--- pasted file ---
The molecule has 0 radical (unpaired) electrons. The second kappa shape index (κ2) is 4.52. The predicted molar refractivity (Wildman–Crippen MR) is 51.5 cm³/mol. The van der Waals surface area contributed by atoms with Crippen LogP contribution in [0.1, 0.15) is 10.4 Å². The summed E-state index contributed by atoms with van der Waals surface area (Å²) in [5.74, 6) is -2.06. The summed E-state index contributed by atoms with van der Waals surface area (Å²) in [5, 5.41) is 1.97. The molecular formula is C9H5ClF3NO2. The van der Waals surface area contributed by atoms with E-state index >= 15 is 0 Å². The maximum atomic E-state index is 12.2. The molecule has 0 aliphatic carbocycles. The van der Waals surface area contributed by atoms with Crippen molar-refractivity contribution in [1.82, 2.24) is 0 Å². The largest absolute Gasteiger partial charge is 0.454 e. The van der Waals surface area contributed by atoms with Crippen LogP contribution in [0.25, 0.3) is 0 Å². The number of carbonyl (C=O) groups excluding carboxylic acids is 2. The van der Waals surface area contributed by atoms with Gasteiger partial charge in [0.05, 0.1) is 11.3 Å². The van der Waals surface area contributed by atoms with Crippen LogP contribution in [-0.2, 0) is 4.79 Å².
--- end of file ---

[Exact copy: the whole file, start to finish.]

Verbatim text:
The molecule has 0 radical (unpaired) electrons. The second kappa shape index (κ2) is 4.52. The predicted molar refractivity (Wildman–Crippen MR) is 51.5 cm³/mol. The van der Waals surface area contributed by atoms with Crippen LogP contribution in [0.1, 0.15) is 10.4 Å². The summed E-state index contributed by atoms with van der Waals surface area (Å²) in [5.74, 6) is -2.06. The summed E-state index contributed by atoms with van der Waals surface area (Å²) in [5, 5.41) is 1.97. The molecular formula is C9H5ClF3NO2. The van der Waals surface area contributed by atoms with E-state index >= 15 is 0 Å². The maximum atomic E-state index is 12.2. The molecule has 0 aliphatic carbocycles. The van der Waals surface area contributed by atoms with Crippen molar-refractivity contribution in [1.82, 2.24) is 0 Å². The largest absolute Gasteiger partial charge is 0.454 e. The van der Waals surface area contributed by atoms with Crippen LogP contribution in [0.25, 0.3) is 0 Å². The number of carbonyl (C=O) groups excluding carboxylic acids is 2. The van der Waals surface area contributed by atoms with Gasteiger partial charge in [0.05, 0.1) is 11.3 Å². The van der Waals surface area contributed by atoms with Crippen LogP contribution in [-0.2, 0) is 4.79 Å².